As much as Ford has been in the press for otherwise positive reasons these days, the company is knee deep in bad PR after comments pertaining to the collection of data from Ford’s Jim Farley, one of the world’s premier car manufacturers is feeling the heat for the time being.
All was revealed when Senator Al Franklin (D-MN), and other members of Congress, asked questions related to data consumption and storage. According to The Detroit News, after the car company in question took the liberty to refine its statements, Ford claims its data collection is for product improvement and troubleshooting only, and requires permission from its drivers.
In the hope of avoiding further scrutiny, Ford also detailed out how the data is stored. Location data from on-board navigation systems as well as travel information from Ford’s SYNC system is kept on record – the former kept for up to several weeks on the vehicles own storage system, whilst the latter is stored for 60 days by Ford, according to the report.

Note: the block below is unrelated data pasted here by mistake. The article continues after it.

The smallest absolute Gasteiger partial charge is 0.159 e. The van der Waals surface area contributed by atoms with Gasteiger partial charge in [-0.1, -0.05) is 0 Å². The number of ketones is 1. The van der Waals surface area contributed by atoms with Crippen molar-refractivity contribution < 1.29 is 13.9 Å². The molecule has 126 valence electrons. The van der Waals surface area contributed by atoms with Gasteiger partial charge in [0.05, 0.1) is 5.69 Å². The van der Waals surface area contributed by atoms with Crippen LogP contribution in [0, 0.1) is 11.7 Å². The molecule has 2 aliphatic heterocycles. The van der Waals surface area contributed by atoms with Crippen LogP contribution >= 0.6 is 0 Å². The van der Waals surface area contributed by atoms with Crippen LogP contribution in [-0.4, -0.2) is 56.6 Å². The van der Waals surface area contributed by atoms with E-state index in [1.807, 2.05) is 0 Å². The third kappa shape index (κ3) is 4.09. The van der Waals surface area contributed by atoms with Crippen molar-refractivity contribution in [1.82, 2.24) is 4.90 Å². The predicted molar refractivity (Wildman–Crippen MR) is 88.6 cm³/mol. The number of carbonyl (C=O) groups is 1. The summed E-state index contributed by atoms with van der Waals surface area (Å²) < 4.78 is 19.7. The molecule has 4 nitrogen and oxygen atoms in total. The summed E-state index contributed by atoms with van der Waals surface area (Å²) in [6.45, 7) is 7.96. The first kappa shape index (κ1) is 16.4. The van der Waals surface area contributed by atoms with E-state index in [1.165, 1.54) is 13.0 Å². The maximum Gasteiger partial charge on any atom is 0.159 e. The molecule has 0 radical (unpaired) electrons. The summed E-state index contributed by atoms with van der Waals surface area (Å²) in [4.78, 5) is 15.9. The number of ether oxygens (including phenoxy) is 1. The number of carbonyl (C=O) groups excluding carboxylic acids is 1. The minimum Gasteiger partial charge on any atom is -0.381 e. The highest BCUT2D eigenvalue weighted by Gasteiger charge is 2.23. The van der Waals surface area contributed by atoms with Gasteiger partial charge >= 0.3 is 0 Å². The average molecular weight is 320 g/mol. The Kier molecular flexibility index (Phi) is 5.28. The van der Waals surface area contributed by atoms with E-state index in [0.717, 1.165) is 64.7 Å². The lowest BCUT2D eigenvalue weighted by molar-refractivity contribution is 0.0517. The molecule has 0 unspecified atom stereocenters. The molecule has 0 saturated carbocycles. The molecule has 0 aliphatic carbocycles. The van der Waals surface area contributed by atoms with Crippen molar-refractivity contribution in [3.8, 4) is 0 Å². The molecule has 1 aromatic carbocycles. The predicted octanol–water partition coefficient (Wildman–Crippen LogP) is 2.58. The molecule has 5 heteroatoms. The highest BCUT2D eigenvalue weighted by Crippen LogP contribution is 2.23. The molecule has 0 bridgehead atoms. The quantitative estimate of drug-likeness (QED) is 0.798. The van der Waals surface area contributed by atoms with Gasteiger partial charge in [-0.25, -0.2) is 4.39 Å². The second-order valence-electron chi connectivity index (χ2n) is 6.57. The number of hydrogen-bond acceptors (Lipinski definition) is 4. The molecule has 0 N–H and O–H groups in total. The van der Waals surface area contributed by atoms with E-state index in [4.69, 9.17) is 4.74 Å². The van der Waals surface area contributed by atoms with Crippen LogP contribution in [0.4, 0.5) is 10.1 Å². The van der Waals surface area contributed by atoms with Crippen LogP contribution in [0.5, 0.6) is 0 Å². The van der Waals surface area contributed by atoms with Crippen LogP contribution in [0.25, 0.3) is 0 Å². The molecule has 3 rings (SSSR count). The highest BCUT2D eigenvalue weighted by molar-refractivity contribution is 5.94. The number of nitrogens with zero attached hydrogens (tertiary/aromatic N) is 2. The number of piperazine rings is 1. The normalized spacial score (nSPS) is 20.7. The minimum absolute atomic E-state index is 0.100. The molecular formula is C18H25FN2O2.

In today’s day and age, location services are active on every device from smartphones to in-car computers, so this writer is a bit unsure as to why such a big raucous had developed from a Ford executive’s overzealous voice-box. What he will say, however, is people are becoming aware of such data-tracking services and the thought is somewhat frightening.
In light of such a developing awareness, Sen. Franklin is looking to revisit his location privacy bill – the Senator himself echoing the consumer desire for protection of sensitive information. Stay tuned for further information on developments on Ford’s data collection and storage.